How has your own experience fed into creating The Parting Glass?
After suffering from a head injury, I experienced quite severe anxiety and OCD. I often used to fantasise about not being here as I couldn’t see a way through it. It is important to note that at no point did I consider suicide, it hadn’t got that bad for me, but instead I used to hope that I wouldn’t wake up or a bus would hit me and it would just stop. Eventually through therapy, opening up to friends and getting into meditation it all changed for me. This first-hand experience of knowing what it is like to not believe you will ever get better, even though I still had hope, has massively fed into this piece and I hope its authenticity resonates with others.
The Parting Glass is designed to tour into non-theatre spaces. What does taking the performance out of a traditional theatre setting and into community spaces achieve?
It gives people who might not go to a theatre a chance to experience it in a local venue. Quite a few people who have taken a punt on The Life and Soul said they wouldn’t have come if it wasn’t in their local pub or community centre and that they were thankful they had seen it, which is often the best praise you can hear.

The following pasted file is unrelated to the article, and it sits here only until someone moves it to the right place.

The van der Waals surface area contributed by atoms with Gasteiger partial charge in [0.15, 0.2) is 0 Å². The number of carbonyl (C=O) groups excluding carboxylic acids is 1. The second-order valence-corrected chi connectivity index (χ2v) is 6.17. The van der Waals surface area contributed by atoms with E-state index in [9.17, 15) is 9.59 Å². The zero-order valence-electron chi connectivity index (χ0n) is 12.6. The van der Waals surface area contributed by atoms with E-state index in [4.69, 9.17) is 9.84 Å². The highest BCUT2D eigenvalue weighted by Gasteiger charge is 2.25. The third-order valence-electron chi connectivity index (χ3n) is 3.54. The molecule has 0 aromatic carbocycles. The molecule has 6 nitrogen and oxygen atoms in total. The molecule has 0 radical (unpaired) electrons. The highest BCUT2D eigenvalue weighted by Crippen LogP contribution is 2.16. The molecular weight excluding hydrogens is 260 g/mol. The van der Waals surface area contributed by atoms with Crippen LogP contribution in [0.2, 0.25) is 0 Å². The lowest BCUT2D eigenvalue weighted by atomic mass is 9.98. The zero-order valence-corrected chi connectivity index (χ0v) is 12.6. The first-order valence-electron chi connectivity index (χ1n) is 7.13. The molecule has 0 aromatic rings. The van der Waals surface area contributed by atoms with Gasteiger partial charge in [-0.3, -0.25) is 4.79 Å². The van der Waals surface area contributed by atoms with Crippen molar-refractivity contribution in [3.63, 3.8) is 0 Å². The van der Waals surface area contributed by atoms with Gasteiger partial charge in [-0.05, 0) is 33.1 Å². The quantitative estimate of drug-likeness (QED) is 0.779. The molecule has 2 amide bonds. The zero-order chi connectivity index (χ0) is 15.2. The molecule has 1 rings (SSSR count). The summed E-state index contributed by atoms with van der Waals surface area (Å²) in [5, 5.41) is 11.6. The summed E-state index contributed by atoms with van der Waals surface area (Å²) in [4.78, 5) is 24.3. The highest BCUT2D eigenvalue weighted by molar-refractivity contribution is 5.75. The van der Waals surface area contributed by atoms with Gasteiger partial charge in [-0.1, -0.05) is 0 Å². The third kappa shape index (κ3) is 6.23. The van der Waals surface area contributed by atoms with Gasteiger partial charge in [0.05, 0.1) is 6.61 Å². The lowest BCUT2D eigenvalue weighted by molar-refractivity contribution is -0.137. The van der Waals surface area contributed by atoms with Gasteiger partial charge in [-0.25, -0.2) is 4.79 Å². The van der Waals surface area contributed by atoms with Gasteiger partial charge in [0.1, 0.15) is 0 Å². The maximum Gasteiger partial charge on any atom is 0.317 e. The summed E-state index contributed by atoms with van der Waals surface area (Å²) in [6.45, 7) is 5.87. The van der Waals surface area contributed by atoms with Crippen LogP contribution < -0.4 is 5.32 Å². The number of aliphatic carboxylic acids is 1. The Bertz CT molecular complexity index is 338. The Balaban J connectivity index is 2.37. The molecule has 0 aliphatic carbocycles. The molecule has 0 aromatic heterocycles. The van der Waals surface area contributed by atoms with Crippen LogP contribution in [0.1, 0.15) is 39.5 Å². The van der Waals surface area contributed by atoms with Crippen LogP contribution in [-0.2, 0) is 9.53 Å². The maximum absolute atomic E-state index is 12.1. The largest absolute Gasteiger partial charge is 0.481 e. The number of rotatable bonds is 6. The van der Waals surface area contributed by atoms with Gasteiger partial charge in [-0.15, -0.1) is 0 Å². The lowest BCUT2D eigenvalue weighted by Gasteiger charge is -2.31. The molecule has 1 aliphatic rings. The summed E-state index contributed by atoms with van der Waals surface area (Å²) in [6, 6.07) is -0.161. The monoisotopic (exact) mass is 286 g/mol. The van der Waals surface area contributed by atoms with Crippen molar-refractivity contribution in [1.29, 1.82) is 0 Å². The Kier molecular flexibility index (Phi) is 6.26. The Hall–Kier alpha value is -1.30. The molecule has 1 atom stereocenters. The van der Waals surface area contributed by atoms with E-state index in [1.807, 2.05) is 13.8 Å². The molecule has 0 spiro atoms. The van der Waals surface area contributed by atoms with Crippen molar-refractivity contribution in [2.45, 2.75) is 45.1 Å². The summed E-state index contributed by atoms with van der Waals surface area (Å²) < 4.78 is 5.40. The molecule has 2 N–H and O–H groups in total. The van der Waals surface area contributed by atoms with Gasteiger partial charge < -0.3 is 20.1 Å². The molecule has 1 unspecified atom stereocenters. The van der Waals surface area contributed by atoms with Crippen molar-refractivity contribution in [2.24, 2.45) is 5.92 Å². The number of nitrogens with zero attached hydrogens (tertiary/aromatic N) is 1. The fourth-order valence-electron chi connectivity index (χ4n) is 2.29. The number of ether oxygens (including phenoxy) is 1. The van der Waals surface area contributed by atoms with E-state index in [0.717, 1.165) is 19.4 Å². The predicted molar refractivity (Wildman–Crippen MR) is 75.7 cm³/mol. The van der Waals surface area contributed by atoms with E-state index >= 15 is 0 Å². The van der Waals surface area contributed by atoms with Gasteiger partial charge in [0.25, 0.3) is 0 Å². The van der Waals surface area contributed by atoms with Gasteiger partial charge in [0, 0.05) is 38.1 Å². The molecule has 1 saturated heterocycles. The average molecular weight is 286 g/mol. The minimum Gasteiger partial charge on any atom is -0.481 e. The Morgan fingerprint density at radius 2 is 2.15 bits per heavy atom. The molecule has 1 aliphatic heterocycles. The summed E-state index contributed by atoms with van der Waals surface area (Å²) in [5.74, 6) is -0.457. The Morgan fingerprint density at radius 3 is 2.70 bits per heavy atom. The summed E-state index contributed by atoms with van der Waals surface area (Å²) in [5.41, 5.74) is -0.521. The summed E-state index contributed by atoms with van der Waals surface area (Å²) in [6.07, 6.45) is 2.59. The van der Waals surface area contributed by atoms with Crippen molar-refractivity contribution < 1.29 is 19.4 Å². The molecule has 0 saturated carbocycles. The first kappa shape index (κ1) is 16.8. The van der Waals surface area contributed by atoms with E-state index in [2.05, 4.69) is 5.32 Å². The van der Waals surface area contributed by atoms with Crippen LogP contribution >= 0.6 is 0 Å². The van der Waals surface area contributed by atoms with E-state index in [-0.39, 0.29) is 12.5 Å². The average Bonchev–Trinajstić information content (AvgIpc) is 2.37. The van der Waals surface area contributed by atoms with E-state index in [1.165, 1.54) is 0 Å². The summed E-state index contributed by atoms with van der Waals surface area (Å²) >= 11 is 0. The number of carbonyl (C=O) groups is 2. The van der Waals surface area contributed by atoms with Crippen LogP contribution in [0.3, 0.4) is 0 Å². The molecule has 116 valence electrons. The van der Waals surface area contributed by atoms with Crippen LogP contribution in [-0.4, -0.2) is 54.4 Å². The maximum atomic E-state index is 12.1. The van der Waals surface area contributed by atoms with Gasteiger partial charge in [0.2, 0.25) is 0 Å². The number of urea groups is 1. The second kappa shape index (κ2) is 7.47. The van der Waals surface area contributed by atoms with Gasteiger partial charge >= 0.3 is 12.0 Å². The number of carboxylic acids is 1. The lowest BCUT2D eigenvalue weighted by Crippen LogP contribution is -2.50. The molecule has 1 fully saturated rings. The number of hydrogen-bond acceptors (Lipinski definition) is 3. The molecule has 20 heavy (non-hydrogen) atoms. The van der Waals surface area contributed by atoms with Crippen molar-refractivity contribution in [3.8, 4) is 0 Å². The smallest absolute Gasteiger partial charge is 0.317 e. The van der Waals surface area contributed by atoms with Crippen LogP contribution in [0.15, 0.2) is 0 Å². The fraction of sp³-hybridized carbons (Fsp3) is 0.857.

How does The Parting Glass reflect Red Ladder’s values as a theatre company?
Red Ladder was the first company to produce my work and give me a chance as a writer and I am eternally grateful for that opportunity. I feel there is a lot of lip service paid to going out and bringing theatre to communities who don’t normally interact with it, but Red Ladder actually lives and breathes that. They have been doing this for years and have a loyal core of supporters in communities all over Yorkshire and the North. The nature of this play, its setting and my own personal history perfectly match with Red Ladder’s values and aims.
The Parting Glass will tour in Leeds, Wakefield and Barnsley this September and October to community venues on the Red Ladder Local circuit. It will then tour nationally in spring 2020. Click here for more information and to book.
The Parting Glass has been developed with funding from Leeds City Council, through Leeds Community Foundation.
Photos: Playwright Chris O’Connor and cast Tom Swift and Alyce Liburd. Photo credit: Anthony Robling.
Red Ladder awarded £10K to develop new play, The Parting Glass, tackling men’s mental health